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|Articles - June 2012|
|Tuesday, May 29, 2012|
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The trio of principals and the broader SERA team also share a belief that architects are providers of service rather than product. “Not every solution presented as an architectural problem is necessarily one that should result in a new building,” Smith says. “Sometimes it’s a decision not to grow, or to renovate. The biggest value we give to clients is strategic advice how to think their way out of a problem.”
For example, on the Green-Wyatt federal building co-designed with acclaimed Bainbridge Island architect James Cutler, Cutler is the more famous name, but SERA is the reason a massive government project with all the accompanying red tape will finish construction more than a year early and use less than half the energy or water of a comparable office building. The firm even permanently located an employee at the building site, something usually unheard of for architects. “There was never a challenge, a change or a constraint that they responded to with excuse or irritation,” says Pat Brunner of the General Services Administration, the entity supervising the Green-Wyatt project. “Every problem was an opportunity to excel.”
Taking a cue from Sheldon and Eggleston, the succeeding generation at SERA also get involved in public policy, regularly sitting on government panels and volunteering in the community, which in turn can lead to business, as when a casual discussion over drinks with the Portland Development Commission about the then-soon-to-be vacated (and seismically unstable) Meier & Frank building led to an innovative public-private partnership with the Nines Hotel ultimately moving in.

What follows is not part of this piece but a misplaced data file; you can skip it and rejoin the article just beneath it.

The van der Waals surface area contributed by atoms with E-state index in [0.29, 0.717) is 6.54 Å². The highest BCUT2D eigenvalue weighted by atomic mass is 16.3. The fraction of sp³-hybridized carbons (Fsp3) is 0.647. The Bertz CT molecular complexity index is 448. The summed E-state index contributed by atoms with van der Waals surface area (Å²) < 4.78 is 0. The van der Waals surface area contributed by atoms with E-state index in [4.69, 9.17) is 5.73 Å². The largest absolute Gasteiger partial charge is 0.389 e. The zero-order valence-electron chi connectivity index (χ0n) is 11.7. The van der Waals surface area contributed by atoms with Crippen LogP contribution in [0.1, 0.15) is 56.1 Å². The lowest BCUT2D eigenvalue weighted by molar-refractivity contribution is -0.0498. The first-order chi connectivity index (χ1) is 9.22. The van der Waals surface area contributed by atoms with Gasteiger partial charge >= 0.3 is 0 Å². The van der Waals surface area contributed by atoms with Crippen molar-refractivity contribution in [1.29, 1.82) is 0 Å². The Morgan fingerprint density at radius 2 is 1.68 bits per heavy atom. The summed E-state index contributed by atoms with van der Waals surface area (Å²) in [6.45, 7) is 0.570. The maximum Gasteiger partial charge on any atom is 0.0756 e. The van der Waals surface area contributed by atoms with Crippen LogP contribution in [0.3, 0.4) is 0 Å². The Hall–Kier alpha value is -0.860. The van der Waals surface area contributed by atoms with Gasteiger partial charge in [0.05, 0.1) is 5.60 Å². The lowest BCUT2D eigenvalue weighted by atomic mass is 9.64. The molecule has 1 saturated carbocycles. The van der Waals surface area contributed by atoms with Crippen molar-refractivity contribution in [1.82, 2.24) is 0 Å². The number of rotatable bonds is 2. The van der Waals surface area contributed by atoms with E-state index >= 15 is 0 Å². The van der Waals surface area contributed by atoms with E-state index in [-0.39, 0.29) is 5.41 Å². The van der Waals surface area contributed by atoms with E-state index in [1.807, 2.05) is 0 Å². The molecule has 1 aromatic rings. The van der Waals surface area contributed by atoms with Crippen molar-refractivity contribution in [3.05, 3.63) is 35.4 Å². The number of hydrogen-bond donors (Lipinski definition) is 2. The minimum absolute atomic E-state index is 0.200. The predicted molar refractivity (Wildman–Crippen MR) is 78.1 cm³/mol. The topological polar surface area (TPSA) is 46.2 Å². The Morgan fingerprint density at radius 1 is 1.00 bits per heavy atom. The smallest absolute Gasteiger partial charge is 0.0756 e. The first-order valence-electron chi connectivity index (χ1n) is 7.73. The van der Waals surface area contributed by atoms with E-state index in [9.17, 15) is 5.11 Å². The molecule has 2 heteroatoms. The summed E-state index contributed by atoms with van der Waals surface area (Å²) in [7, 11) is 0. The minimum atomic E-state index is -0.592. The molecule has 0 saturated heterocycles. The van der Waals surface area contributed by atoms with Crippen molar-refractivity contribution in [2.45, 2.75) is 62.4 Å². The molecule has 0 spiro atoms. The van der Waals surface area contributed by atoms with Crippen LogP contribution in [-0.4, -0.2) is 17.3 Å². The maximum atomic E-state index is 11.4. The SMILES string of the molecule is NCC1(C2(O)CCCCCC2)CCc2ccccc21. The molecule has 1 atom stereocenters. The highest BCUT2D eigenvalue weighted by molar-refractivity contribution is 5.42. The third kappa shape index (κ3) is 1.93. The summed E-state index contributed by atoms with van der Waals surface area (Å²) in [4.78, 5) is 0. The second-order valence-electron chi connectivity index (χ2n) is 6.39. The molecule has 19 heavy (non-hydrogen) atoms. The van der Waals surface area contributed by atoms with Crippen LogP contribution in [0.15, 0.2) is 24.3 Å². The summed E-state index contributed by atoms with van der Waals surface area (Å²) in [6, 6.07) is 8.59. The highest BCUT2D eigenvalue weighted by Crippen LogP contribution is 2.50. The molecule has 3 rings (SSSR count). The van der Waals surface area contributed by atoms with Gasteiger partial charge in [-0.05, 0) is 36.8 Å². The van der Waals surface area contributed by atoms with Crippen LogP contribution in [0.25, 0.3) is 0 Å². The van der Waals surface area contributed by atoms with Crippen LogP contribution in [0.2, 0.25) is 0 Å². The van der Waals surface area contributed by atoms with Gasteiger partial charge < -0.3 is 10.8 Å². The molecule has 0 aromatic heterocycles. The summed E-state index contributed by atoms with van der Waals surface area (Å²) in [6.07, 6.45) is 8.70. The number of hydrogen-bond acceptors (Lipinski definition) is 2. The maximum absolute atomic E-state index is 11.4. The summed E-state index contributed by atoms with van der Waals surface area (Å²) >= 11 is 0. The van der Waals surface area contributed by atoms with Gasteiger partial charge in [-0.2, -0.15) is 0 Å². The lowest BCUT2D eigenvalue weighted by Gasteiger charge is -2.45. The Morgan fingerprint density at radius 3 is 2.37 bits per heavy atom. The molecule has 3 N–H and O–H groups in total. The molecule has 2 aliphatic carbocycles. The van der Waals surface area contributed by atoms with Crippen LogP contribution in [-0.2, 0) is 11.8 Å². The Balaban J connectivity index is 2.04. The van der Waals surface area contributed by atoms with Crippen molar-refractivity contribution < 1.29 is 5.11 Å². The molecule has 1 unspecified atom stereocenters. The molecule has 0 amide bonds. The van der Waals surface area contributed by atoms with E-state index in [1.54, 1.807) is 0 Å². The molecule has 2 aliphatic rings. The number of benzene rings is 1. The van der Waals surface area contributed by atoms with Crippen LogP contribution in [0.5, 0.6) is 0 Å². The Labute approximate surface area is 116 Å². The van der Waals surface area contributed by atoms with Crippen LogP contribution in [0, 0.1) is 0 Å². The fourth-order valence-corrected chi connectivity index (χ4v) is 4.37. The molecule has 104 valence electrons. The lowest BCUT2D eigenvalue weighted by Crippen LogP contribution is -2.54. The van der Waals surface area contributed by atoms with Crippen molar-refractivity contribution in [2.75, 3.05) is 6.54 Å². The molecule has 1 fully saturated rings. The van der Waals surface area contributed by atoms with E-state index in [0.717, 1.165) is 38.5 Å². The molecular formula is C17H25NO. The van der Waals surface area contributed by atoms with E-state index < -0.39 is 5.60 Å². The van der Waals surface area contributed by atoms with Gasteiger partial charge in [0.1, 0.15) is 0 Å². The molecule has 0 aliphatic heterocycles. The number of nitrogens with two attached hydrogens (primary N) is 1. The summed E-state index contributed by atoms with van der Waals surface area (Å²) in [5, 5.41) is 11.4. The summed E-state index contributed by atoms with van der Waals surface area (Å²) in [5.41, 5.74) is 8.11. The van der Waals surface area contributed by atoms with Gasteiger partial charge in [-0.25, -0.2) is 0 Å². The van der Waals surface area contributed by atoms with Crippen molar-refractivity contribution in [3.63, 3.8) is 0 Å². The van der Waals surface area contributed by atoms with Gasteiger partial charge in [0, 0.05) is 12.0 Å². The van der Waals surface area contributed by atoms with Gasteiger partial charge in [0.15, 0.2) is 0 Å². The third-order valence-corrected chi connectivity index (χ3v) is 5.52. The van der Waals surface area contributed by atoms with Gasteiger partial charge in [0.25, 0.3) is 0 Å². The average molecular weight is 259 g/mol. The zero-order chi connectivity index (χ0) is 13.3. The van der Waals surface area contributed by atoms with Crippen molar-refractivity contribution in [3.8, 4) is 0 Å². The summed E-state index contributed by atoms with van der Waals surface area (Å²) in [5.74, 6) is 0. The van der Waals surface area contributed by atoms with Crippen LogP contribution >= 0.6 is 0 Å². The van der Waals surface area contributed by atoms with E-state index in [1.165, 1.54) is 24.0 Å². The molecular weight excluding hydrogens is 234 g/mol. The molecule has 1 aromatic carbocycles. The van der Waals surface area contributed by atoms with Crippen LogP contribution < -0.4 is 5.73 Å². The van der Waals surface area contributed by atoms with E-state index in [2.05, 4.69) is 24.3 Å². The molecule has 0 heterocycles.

A few years later, the hotel’s local developer hired SERA to design another downtown hotel that became the first LEED-certified property in the Marriott chain. Now the firm is working on Marriott hotels in the Pearl District, South Waterfront and Denver, all as a result of spearheading innovation at Meier & Frank. There are also new condos planned for Northwest 23rd Avenue, a 16-story student-housing complex at Portland State University, affordable housing in Sacramento, and a major renovation of the Oregon Department of Transportation headquarters in Salem.
“We’ve gotten more conscious about noticing trends and trying to identify them early and participate,” Brockman says. “Many times the job is not what you thought it would be the week before. That’s easier to implement for a firm used to constant change.”
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